LONDON – ver.di, the trade union, has mobilized up to 20,000 ground employees working for Lufthansa to go on strike starting on Wednesday.
The strike is due to take place between July 27 at 0345 local time and July 28 at 0600 local time.
Such striking is taking place due to pay and working conditions at the airline.
Michael Niggemann, Member of the Executive Board & Chief Officer of Human Resources at Deutsche Lufthansa AG commented on the strikes:
“After only two days of negotiations, ver.di has announced a strike that can hardly be called a warning strike due to its breadth across all locations and its duration.”
“This is all the more incomprehensible given that the employer side has offered high and socially balanced pay increases – despite the continuing tense economic situation for Lufthansa following the Covid crisis, high debt burdens, and uncertain prospects for the global economy.
“After the enormous efforts to stabilize our flight operations, this represents a renewed, substantial, and unnecessary burden for our passengers and also for our employees beyond the strike day.”
What Has Lufthansa Proposed?
The Group has presented a package with the following components, which began on July 1:
- an increase in basic pay of 150 euros per month as of 1 July 2022,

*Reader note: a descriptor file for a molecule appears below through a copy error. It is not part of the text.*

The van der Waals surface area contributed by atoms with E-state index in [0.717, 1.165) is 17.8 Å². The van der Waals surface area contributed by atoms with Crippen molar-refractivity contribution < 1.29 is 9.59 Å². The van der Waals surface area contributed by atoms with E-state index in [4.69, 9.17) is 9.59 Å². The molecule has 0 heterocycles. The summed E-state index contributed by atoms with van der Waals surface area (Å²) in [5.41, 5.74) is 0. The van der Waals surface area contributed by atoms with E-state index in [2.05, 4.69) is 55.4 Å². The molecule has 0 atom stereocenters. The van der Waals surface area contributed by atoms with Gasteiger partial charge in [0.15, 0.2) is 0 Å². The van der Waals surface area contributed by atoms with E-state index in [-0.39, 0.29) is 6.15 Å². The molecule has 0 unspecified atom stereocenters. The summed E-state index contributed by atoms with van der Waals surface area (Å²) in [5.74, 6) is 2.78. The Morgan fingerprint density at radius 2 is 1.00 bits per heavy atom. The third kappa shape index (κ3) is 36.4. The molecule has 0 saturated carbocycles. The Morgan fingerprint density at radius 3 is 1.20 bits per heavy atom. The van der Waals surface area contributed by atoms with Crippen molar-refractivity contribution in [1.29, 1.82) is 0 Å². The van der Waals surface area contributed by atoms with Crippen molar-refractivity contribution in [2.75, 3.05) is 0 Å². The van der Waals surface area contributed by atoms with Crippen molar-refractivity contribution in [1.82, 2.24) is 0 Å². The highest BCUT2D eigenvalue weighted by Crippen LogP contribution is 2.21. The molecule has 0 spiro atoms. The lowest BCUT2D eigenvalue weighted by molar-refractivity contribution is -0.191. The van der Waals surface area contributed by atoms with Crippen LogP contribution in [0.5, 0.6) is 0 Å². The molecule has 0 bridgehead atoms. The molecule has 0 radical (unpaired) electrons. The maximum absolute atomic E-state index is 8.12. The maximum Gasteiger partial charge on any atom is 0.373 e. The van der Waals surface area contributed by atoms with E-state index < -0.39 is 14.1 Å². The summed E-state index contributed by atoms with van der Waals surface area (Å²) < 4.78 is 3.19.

- a further basic pay increase of 100 euros per month as of 1 January 2023,
- an additional two-percent increase in compensation as of 1 July 2023, depending on how our business develops.
Lufthansa also stressed the importance of placing focus on the lower remuneration groups. As they exemplified:
“For example, for employees with a basic monthly salary of 3,000 euros before taxes, the present offer means an increase in basic salary between nine and just under eleven percent within the next 12 months.”
According to Lufthansa, the next round of negotiations are due to take place on August 3-4, with the hope that the warning strike issued by ver.di will be the only action seen.
The Strain Continues…
It is unclear how many flights this will affect Lufthansa, but 20,000 ground staff issuing a warning strike will no doubt cause some disruption on the network.
This is a strain that is being seen across the rest of Europe, with some staff re-hired on new contracts after the COVID-19 pandemic reduced in severity.
Of course, this is a dangerous element, especially with airports across Europe already badly short-staffed as it is, so this could bring Lufthansa’s network to its knees even more.
With carriers such as Ryanair warning of a ‘fragile market’, the last thing that airlines need right now is strike action, especially when some like Lufthansa have just come out of state bailout territory.
It remains clear that Lufthansa is going to be the next carrier that is going to suffer disruption during what will be an important period for the carrier.
The Summer 2022 season is when the airlines are wanting to secure as much revenue as feasibly possible, and issuing refunds to passengers is something they are not wanting to do openly.
Depending on the nature of this strike, we could see hundreds of flights canceled, which, if anything, is going to put a further dent in the pockets of Lufthansa moving forward.